Hunters confused about trespass law
Delta – If they aren’t careful, hunters might lose their chance to hunt snow geese in and near Delta in the spring.
During past hunts, landowners in the Delta area have had some difficult encounters with spring snow goose hunters. Some of these encounters have even resulted in damage to personal property.
It appears that at least some of these hunters aren’t clear about Utah’s trespass laws.
Must have written permission
If you’re planning to hunt snow geese in the Delta area during the hunt that runs March 5 – 10, please remember that almost all of the ground that attracts geese in the area is privately owned and cultivated. You must have written permission before you can access these properties, even if the properties aren’t posted.
And the time to get that permission isn’t the day of the hunt — it’s now.
Lynn Chamberlain, a regional conservation outreach manager for the Division of Wildlife Resources, says the snow goose hunt in Delta can be a great event if you plan ahead and obtain permission from landowners to hunt their property.
“Don’t expect to show up the day of the hunt and get that permission,” Chamberlain says. “You need to prepare in advance to legally hunt in Delta or any area in Utah that has private land.”
Utah’s law is very clear — cultivated property is off limits to hunters who don’t have written permission to be there, even if the land isn’t posted. Utah’s trespass law reads as follows:
“While taking wildlife or engaging in wildlife-related activities, you may not do any of the following activities:
• Enter upon privately owned land that is cultivated OR properly posted without the permission of the owner or the person in charge of the land
• Refuse to immediately leave the private land if requested to do so by the owner or person in charge
• Obstruct any entrance or exit to private property
“Cultivated land” is land that is readily identifiable as land whose soil is loosened or broken up for the raising of crops, land used for the raising of crops, or a pasture that is artificially irrigated.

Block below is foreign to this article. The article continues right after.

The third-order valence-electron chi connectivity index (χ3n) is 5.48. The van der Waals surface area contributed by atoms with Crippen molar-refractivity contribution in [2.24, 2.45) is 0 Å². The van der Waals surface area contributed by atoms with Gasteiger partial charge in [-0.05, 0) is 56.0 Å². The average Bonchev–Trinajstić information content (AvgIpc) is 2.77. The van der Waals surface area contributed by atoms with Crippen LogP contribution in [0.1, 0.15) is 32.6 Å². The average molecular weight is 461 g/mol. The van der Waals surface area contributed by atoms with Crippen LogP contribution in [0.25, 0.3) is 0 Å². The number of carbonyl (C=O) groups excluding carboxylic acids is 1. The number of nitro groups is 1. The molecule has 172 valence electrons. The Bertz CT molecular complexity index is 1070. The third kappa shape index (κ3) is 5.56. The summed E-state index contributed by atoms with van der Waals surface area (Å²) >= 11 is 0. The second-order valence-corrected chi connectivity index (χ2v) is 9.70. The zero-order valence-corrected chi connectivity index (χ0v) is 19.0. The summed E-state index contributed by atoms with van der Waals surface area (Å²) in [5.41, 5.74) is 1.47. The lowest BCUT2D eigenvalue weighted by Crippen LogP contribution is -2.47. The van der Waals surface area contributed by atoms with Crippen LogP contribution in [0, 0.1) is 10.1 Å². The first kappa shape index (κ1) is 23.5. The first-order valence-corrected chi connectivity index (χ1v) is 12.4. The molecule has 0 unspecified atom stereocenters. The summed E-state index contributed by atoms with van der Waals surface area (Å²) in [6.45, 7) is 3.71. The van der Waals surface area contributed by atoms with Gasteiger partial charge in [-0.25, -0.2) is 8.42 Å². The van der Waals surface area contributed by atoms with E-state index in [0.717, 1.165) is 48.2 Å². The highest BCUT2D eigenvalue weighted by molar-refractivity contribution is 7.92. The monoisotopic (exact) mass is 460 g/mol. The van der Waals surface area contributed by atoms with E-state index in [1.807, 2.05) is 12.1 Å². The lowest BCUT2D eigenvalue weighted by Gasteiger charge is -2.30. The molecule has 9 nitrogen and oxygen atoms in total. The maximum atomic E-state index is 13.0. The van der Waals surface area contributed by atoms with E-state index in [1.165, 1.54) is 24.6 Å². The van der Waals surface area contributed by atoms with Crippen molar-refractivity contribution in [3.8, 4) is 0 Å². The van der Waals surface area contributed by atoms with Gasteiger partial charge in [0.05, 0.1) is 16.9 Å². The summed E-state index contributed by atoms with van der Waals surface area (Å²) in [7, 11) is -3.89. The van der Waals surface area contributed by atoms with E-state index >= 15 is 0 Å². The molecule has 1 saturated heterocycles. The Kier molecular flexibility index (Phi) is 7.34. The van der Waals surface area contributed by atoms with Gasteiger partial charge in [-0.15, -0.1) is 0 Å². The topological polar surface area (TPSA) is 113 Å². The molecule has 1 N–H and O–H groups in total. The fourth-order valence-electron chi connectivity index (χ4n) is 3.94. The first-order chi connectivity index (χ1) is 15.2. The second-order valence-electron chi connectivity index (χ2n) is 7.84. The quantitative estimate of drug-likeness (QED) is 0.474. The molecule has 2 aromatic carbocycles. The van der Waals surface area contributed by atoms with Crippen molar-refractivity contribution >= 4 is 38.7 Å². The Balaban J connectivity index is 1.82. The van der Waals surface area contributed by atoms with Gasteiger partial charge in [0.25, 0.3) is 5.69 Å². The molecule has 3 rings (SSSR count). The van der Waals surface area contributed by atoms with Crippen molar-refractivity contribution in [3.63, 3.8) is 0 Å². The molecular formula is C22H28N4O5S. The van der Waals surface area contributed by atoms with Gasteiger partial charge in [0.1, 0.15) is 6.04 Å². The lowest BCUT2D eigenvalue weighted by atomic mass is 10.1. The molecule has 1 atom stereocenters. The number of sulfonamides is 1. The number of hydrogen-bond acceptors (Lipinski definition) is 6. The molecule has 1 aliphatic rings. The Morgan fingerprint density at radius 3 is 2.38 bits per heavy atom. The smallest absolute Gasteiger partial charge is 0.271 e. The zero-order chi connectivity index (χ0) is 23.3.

“Permission” means written authorization from the owner or person in charge to enter upon private land that is cultivated or properly posted. Permission must include all of the following details:
• The signature of the owner or person in charge
• The name of the person being given permission
• The appropriate dates
• A general description of the land”
In the sentence “Enter upon privately owned land that is cultivated OR properly posted without the permission of the owner or the person in charge of the land,” the word “or” makes the statement before it and after it stand alone.
In other words, cultivated land does not need to be posted to prevent trespass.
Violation of this law is a Class B misdemeanor that could result in fines and the loss of your license, tag or permit privileges.
If you intend to hunt geese in the Delta area, you must contact land owners and secure written permission before you can hunt.
Why hunt geese in the spring?
Each spring, thousands of snow geese flock to the fields and reservoirs around Delta as they migrate north to their nesting grounds.
When they finally arrive above the Arctic Circle, the geese find they’re not all there, sharing the vast tundra that serves as a nesting area and rearing grounds for the young geese that will hatch.
Because snow geese are very successful nesters, they have a tendency to over-populate the area on which they congregate to nest. In fact, there are so many snow geese in some areas that the geese are damaging the habitat that they depend on to survive.
To try to decrease the damage, the U.S. Fish and Wildlife Service has initiated a spring hunt for snow geese. Biologists hope the hunt will help thin the birds out as they fly north in the early spring.
For more information about hunting snow geese in the Delta area, call the DWR’s Southern Region office at (435) 865-6100.